Creating Life Is Unforeseen
Olaf: [outside] ....58, 59, 60!
Elsa: Wait. What is that? [Olaf comes running inside]
Olaf: Hi! I'm Olaf and I like warm hugs!
Olaf: You built me! Remember that?
Elsa: And you're alive?
Olaf: Yeah, um, I think so? [Elsa looks at her hands in surprise and wonder]
Anna: He's just like the one we built as kids.
Elsa: [smiles] Yeah...
has some really cool experiment going on. Probably involving biology, computers, or something like that. The result is indeed cool. In fact, it's so cool that it has the unforeseen side-effect of being an actual person. Whoops!
This new person or species is benevolent, and quite obviously worthy of human rights. Obvious to the audience, that is. The creators might fail to understand this, thus causing all kinds of trouble. However, in some cases, rejection from the creators may lead the created character to resentment or worse
If this trope leads to Deity of Human Origin
, expect it to come with a dose of God Is Flawed
. Contrast Playing God
and Creating Life Is Awesome
, where creating sentient life was the goal.
Supertrope of Instant A.I., Just Add Water
and It Came from the Fridge
: If the unforeseen intelligence is technological or culinary in nature, see that trope instead. Examples of ambiguous nature goes on both pages.
- In the Lucifer chapter The Yahweh Dance, Elaine creates a new universe as a part of training to be a good God. While a carefully monitored intelligent species arises, these events distract this new and inexperienced God to overlook another continent, and the sentient species evolving there. The rest of the plot is spent by God trying to stop the chosen people from slaughtering this other people in God's name.
- In Journey into Mystery young Loki, in an effort to humanize the Serpent, an unbeatable enemy, added a romantic sub-plot to his biography. Said sub-plot, who was modelled after his best friend Leah, later appeared basically to go Rage Against the Heavens / Rage Against the Author on his ass. At the end it was revealed that she grew up to become the goddess Hela.
- In one Sherman's Lagoon arc, Megan tries her hand at the world's most complicated recipe, the final step is that it needs to be struck by lightning to be cooked. Once it cools down, the casserole gains a life of its own and starts walking around like a humanoid blob monster! However, what bothers Sherman isn't the implications of creating life from a collection of foodstuffs, it's the fact that he no longer has dinner.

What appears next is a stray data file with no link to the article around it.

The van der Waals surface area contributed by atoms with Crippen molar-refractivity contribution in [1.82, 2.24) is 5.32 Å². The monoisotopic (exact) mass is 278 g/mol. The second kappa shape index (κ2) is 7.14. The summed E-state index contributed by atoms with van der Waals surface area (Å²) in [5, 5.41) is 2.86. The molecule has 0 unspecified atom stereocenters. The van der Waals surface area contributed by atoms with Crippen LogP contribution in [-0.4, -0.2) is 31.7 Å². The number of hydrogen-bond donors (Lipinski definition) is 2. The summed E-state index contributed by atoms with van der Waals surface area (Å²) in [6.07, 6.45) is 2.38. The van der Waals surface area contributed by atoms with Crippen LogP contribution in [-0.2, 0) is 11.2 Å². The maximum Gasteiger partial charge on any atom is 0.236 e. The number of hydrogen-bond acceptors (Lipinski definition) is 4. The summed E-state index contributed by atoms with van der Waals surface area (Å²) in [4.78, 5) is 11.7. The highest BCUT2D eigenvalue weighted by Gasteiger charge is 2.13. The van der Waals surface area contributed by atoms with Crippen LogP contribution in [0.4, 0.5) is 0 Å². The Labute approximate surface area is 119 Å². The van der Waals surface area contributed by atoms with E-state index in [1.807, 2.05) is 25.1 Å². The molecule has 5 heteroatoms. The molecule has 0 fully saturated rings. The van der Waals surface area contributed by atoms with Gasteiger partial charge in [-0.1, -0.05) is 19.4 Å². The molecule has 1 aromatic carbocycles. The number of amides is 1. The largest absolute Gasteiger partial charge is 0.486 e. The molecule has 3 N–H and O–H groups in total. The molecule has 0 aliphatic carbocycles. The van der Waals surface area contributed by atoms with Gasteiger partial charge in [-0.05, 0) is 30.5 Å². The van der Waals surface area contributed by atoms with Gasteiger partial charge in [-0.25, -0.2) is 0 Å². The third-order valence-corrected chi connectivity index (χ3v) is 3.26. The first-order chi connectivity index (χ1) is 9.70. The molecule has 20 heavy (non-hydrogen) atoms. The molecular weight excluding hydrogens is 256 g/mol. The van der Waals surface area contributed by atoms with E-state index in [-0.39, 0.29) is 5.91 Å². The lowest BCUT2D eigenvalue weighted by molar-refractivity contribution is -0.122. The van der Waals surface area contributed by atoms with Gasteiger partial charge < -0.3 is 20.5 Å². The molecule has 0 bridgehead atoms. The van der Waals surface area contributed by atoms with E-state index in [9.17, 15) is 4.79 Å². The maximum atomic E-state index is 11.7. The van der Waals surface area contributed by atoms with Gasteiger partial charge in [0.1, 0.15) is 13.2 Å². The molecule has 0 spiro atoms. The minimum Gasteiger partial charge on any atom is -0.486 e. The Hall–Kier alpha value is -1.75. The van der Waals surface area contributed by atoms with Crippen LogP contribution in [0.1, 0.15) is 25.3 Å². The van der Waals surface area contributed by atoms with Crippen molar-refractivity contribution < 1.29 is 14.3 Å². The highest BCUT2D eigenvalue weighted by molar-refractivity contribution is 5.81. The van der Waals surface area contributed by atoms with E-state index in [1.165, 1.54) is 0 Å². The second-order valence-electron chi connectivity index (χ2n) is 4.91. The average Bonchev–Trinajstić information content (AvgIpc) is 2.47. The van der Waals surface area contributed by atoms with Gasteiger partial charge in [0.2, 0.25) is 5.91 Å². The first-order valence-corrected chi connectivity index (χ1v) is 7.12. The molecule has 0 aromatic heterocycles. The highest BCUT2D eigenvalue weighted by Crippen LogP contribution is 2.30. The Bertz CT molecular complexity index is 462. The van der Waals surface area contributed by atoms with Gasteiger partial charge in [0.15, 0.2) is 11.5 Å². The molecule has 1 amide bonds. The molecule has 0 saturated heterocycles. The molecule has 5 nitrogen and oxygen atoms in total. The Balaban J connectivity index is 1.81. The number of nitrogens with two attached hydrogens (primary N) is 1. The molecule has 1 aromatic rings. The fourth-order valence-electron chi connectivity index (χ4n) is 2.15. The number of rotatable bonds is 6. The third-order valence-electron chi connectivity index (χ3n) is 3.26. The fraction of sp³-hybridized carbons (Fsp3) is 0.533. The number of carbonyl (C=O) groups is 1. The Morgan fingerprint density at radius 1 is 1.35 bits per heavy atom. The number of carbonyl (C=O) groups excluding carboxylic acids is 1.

- In Queen Of All Oni, Kagehime created the first Shadowkhan from her shadow accidentally.
- In addition to being able to create ice and snow, Elsa from Frozen can create sentient life in the form of snow people. This happen when she conjures up hers and Anna's childhood snowman Olaf during "Let It Go", completely unaware that her abilities mean she's given him life, which Anna and Kristoff end up finding out first. Subsequently, when Anna does arrive at Elsa's ice castle and Olaf inadvertently barges in prematurely (after giving Anna a minute), Elsa is surprised to find that she even brought Olaf to life. Her creation of Marshmallow on the other hand is not at all accidental, and much less benign.
- In TRON: Legacy, Flynn creates life on purpose, and all is well. But then his actions cause a new species to evolve...
- Heck, the whole franchise has a lot of this going on. The closest we get to an explanation as to what the Programs are is the scene where Encom's founder Walter Gibbs rants at Dillinger that "Our spirit remains in every program we design!" The old man didn't mean it literally; the Encom programmers had no bloody idea that they were coding up sentient beings.
- In the Cthulhu Mythos, Azathoth created reality itself by accident.
- Also in the Cthulhu Mythos, it is suggested that all organic life on Earth is an unintended offshoot of the Elder Things' decision to cook up some shoggoths.
- Sort of the whole point of The Dollmaker.
- David Eddings' Sparhawk universe (the Elenium and Tamuli trilogies) features the Child Goddess Aphrael, who willed herself into existence, although it's not made clear whether this was a deliberate act. Given how whimsical she can be, it's not impossible that she did it inadvertently.
- The entire point behind the BIONICLE story was that Mata Nui, AKA a planet-sized space-robot whose body houses the Matoran Universe, was meant to function as a sentient but "lifeless" robot, along with everyone living inside him. Instead, they built up cultures, began worshiping Mata Nui as a deity, developed relationships, formed alliances, fought wars... Sadly, this didn't prevent another creation of the Great Beings, Marendar, from seeing them as more than just robots, and began to carry out his task of shutting them off. Well, "slaughtering" would be a more fitting expression.
- In Scarred Lands, the Titan Thulkas often created entire species, sometimes sentient ones, without even noticing. Goblins and giants are among his creations. It is implied that the humans are as well, since they were created before the Gods (thus by the Titans) but nobody knows for sure which Titan it was, and none of them claim credit for the deed.
- In a pastiche of an episode of The Twilight Zone, The Simpsons had a Halloween Special where Lisa manages to accidentally create a tiny living civilisation in a "tooth in cola" experiment, along with a convenient spark of static electricity.
- Played for Laughs on Spliced in the episode "Bowled Over". Peri makes a sandwich, which then randomly grows insect-like legs and wings and begins attacking people. Later, he attempts to fix Patricia's car, but he ends up giving it sentience instead. Also in the episode "Living Hellp", Entree attempts to microwave a microwave, which results in the microwave coming to life and attacking him.
- Not all pregnancies are planned, after all. Some people handle the revelation that they accidentally created another human being better than others.